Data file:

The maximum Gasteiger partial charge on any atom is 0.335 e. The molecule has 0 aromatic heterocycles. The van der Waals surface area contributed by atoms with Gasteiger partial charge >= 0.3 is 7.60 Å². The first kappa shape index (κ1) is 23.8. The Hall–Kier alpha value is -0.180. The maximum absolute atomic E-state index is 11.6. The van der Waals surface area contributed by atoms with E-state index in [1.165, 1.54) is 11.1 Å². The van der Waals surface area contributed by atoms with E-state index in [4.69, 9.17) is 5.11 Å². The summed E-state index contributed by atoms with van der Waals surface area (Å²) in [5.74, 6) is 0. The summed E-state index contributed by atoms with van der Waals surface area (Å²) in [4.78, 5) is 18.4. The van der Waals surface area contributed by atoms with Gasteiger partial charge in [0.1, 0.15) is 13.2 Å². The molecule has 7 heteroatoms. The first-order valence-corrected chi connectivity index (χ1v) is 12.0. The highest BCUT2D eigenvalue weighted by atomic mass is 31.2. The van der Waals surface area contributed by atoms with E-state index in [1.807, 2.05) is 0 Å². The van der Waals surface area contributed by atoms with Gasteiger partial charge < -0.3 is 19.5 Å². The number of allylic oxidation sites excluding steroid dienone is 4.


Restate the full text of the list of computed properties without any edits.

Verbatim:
The maximum Gasteiger partial charge on any atom is 0.335 e. The molecule has 0 aromatic heterocycles. The van der Waals surface area contributed by atoms with Gasteiger partial charge >= 0.3 is 7.60 Å². The first kappa shape index (κ1) is 23.8. The Hall–Kier alpha value is -0.180. The maximum absolute atomic E-state index is 11.6. The van der Waals surface area contributed by atoms with E-state index in [1.165, 1.54) is 11.1 Å². The van der Waals surface area contributed by atoms with E-state index in [4.69, 9.17) is 5.11 Å². The summed E-state index contributed by atoms with van der Waals surface area (Å²) in [5.74, 6) is 0. The summed E-state index contributed by atoms with van der Waals surface area (Å²) in [4.78, 5) is 18.4. The van der Waals surface area contributed by atoms with Gasteiger partial charge in [0.1, 0.15) is 13.2 Å². The molecule has 7 heteroatoms. The first-order valence-corrected chi connectivity index (χ1v) is 12.0. The highest BCUT2D eigenvalue weighted by atomic mass is 31.2. The van der Waals surface area contributed by atoms with E-state index in [1.807, 2.05) is 0 Å². The van der Waals surface area contributed by atoms with Gasteiger partial charge < -0.3 is 19.5 Å². The number of allylic oxidation sites excluding steroid dienone is 4.